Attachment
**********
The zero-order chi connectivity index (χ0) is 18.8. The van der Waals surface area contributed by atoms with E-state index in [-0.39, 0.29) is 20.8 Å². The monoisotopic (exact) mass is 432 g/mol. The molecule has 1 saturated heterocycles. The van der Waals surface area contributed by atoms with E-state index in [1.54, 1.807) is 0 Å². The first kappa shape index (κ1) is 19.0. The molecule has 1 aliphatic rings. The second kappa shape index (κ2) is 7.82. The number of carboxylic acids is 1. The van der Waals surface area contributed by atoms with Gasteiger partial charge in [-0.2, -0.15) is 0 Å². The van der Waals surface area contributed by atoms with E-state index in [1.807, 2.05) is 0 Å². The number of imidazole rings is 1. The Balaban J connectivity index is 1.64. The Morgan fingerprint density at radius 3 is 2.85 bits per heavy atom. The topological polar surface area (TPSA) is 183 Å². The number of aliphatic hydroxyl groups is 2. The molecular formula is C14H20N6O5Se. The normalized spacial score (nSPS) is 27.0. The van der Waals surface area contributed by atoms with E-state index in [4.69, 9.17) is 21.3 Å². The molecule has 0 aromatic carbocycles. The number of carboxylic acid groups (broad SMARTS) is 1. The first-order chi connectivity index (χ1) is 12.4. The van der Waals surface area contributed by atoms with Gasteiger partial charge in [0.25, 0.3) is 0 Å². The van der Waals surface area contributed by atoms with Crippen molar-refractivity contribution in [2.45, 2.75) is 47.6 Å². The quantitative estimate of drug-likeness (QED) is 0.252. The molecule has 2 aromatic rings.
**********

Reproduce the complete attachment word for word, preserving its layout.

The zero-order chi connectivity index (χ0) is 18.8. The van der Waals surface area contributed by atoms with E-state index in [-0.39, 0.29) is 20.8 Å². The monoisotopic (exact) mass is 432 g/mol. The molecule has 1 saturated heterocycles. The van der Waals surface area contributed by atoms with E-state index in [1.54, 1.807) is 0 Å². The first kappa shape index (κ1) is 19.0. The molecule has 1 aliphatic rings. The second kappa shape index (κ2) is 7.82. The number of carboxylic acids is 1. The van der Waals surface area contributed by atoms with Gasteiger partial charge in [-0.2, -0.15) is 0 Å². The van der Waals surface area contributed by atoms with E-state index in [1.807, 2.05) is 0 Å². The number of imidazole rings is 1. The Balaban J connectivity index is 1.64. The Morgan fingerprint density at radius 3 is 2.85 bits per heavy atom. The topological polar surface area (TPSA) is 183 Å². The number of aliphatic hydroxyl groups is 2. The molecular formula is C14H20N6O5Se. The normalized spacial score (nSPS) is 27.0. The van der Waals surface area contributed by atoms with E-state index in [4.69, 9.17) is 21.3 Å². The molecule has 0 aromatic carbocycles. The number of carboxylic acid groups (broad SMARTS) is 1. The first-order chi connectivity index (χ1) is 12.4. The van der Waals surface area contributed by atoms with Gasteiger partial charge in [0.25, 0.3) is 0 Å². The van der Waals surface area contributed by atoms with Crippen molar-refractivity contribution in [2.45, 2.75) is 47.6 Å². The quantitative estimate of drug-likeness (QED) is 0.252. The molecule has 2 aromatic rings.